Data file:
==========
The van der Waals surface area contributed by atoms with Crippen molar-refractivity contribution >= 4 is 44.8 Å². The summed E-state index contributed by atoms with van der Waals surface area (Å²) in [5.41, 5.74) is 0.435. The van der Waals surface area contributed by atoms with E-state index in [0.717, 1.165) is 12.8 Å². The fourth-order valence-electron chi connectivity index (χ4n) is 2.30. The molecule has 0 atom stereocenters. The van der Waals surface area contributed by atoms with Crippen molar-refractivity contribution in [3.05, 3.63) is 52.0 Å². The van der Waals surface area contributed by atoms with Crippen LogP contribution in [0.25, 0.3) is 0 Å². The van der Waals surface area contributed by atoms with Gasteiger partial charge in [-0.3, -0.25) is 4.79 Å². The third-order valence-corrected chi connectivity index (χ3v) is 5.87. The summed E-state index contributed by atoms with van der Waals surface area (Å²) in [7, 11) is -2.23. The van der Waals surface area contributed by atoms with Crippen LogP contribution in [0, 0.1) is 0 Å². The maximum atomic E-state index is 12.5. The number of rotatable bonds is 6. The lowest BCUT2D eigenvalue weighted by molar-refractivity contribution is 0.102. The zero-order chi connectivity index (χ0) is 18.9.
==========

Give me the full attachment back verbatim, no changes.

The van der Waals surface area contributed by atoms with Crippen molar-refractivity contribution >= 4 is 44.8 Å². The summed E-state index contributed by atoms with van der Waals surface area (Å²) in [5.41, 5.74) is 0.435. The van der Waals surface area contributed by atoms with E-state index in [0.717, 1.165) is 12.8 Å². The fourth-order valence-electron chi connectivity index (χ4n) is 2.30. The molecule has 0 atom stereocenters. The van der Waals surface area contributed by atoms with Crippen molar-refractivity contribution in [3.05, 3.63) is 52.0 Å². The van der Waals surface area contributed by atoms with Crippen LogP contribution in [0.25, 0.3) is 0 Å². The van der Waals surface area contributed by atoms with Gasteiger partial charge in [-0.3, -0.25) is 4.79 Å². The third-order valence-corrected chi connectivity index (χ3v) is 5.87. The summed E-state index contributed by atoms with van der Waals surface area (Å²) in [7, 11) is -2.23. The van der Waals surface area contributed by atoms with Crippen LogP contribution in [0, 0.1) is 0 Å². The maximum atomic E-state index is 12.5. The number of rotatable bonds is 6. The lowest BCUT2D eigenvalue weighted by molar-refractivity contribution is 0.102. The zero-order chi connectivity index (χ0) is 18.9.